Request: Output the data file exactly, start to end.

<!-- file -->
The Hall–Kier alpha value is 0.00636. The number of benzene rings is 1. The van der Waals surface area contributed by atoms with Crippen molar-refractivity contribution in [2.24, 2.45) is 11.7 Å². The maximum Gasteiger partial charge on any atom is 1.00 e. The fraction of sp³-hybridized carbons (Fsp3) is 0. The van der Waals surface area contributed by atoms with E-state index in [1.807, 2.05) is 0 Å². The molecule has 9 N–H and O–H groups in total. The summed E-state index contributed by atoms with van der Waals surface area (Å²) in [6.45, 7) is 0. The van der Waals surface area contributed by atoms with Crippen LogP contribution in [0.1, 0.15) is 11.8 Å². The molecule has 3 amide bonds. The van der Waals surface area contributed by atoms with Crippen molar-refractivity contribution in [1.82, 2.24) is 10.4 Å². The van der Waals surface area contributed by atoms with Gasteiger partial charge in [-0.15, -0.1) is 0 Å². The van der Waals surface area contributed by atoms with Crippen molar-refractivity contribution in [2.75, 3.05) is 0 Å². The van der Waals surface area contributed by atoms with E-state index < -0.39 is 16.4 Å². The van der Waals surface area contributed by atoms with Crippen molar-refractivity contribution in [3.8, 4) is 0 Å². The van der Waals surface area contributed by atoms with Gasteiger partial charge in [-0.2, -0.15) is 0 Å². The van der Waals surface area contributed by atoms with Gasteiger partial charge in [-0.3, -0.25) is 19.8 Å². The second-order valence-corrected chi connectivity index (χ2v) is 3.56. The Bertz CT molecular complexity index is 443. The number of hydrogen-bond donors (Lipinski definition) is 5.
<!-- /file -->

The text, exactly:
The Hall–Kier alpha value is 0.00636. The number of benzene rings is 1. The van der Waals surface area contributed by atoms with Crippen molar-refractivity contribution in [2.24, 2.45) is 11.7 Å². The maximum Gasteiger partial charge on any atom is 1.00 e. The fraction of sp³-hybridized carbons (Fsp3) is 0. The van der Waals surface area contributed by atoms with E-state index in [1.807, 2.05) is 0 Å². The molecule has 9 N–H and O–H groups in total. The summed E-state index contributed by atoms with van der Waals surface area (Å²) in [6.45, 7) is 0. The van der Waals surface area contributed by atoms with Crippen LogP contribution in [0.1, 0.15) is 11.8 Å². The molecule has 3 amide bonds. The van der Waals surface area contributed by atoms with Crippen molar-refractivity contribution in [1.82, 2.24) is 10.4 Å². The van der Waals surface area contributed by atoms with Gasteiger partial charge in [-0.15, -0.1) is 0 Å². The van der Waals surface area contributed by atoms with Crippen molar-refractivity contribution in [2.75, 3.05) is 0 Å². The van der Waals surface area contributed by atoms with E-state index < -0.39 is 16.4 Å². The van der Waals surface area contributed by atoms with Crippen molar-refractivity contribution in [3.8, 4) is 0 Å². The van der Waals surface area contributed by atoms with Gasteiger partial charge in [-0.2, -0.15) is 0 Å². The van der Waals surface area contributed by atoms with Gasteiger partial charge in [-0.3, -0.25) is 19.8 Å². The second-order valence-corrected chi connectivity index (χ2v) is 3.56. The Bertz CT molecular complexity index is 443. The number of hydrogen-bond donors (Lipinski definition) is 5.